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An excerpt from www.HouseOfNames.com archives copyright © 2000 - 2016
The surname Hoo was first found in on the southeastern coast of England, where evidence suggests they held a family seat before the Norman Conquest.
It is only in the last few hundred years that the English language has been standardized. For that reason, early Anglo-Saxon surnames like Hoo are characterized by many spelling variations. As the English language changed and incorporated elements of other European languages, even literate people changed the spelling of their names. Scribes and monks in the Middle Ages spelled names they sounded, so it is common to find several variations that refer to a single person. The variations of the name Hoo include: Hoo, Hooe, Hou, Whoo, Ho and others.
This web page shows only a small excerpt of our Hoo research. Another 473 words (34 lines of text) covering the years 1066, 1086, and 1273 are included under the topic Early Hoo History in all our PDF Extended History products.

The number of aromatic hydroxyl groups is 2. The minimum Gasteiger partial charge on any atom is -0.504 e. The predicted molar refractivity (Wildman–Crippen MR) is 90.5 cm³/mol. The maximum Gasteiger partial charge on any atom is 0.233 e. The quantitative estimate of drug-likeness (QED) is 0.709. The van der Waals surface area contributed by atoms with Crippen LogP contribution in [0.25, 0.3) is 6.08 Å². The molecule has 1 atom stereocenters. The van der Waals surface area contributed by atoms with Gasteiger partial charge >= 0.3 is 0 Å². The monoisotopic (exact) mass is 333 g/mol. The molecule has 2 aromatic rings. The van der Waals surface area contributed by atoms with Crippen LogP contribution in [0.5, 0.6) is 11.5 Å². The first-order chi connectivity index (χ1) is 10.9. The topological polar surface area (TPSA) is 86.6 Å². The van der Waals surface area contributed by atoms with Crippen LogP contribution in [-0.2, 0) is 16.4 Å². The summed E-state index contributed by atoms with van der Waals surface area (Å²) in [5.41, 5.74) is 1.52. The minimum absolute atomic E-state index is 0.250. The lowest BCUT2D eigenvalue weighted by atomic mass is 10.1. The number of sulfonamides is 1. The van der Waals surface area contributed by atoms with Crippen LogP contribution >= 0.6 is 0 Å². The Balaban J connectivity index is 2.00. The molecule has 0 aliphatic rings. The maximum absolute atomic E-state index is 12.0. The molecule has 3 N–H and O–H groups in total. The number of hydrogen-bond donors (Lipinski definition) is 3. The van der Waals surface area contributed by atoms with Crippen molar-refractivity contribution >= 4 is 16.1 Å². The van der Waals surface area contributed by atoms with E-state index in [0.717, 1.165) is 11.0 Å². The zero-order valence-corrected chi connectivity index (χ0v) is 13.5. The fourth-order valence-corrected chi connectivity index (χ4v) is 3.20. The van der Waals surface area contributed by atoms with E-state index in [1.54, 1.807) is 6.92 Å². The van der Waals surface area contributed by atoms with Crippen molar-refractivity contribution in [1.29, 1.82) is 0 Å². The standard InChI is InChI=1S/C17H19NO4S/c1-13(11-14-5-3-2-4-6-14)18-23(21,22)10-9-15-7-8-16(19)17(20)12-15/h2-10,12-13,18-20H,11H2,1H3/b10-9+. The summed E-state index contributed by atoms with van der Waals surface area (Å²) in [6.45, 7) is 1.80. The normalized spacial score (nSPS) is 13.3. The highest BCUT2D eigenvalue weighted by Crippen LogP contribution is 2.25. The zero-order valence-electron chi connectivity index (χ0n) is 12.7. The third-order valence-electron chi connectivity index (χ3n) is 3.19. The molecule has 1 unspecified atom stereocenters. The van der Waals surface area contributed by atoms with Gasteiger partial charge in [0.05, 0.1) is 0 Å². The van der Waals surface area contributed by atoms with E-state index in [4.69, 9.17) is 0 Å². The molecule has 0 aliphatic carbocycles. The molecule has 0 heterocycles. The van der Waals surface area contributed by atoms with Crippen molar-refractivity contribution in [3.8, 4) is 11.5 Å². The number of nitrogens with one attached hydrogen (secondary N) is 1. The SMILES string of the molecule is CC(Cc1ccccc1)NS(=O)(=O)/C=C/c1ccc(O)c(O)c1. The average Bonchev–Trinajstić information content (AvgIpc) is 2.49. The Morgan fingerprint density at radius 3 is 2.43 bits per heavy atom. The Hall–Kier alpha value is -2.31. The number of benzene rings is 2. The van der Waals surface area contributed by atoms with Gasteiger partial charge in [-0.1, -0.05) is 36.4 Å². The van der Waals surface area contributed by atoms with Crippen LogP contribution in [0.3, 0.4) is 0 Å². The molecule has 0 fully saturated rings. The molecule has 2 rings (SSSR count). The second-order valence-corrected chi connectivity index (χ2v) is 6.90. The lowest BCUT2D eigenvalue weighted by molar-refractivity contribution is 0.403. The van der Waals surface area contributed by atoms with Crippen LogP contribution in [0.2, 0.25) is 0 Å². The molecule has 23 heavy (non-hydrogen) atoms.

Another 27 words (2 lines of text) are included under the topic Early Hoo Notables in all our PDF Extended History products.
Many English families tired of political and religious strife left Britain for the new colonies in North America. Although the trip itself offered no relief - conditions on the ships were extremely cramped, and many travelers arrived diseased, starving, and destitute - these immigrants believed the opportunities that awaited them were worth the risks. Once in the colonies, many of the families did indeed prosper and, in turn, made significant contributions to the culture and economies of the growing colonies. An inquiry into the early roots of North American families has revealed a number of immigrants bearing the name Hoo or a variant listed above: C. Hoe, who sailed to Virginia in 1655; John Hoe to Barbados in 1694; Mary and Richard Hoe to New York in 1820 with five children.
The Hoo Family Crest was acquired from the Houseofnames.com archives. The Hoo Family Crest was drawn according to heraldic standards based on published blazons. We generally include the oldest published family crest once associated with each surname.
This page was last modified on 22 July 2011 at 14:50.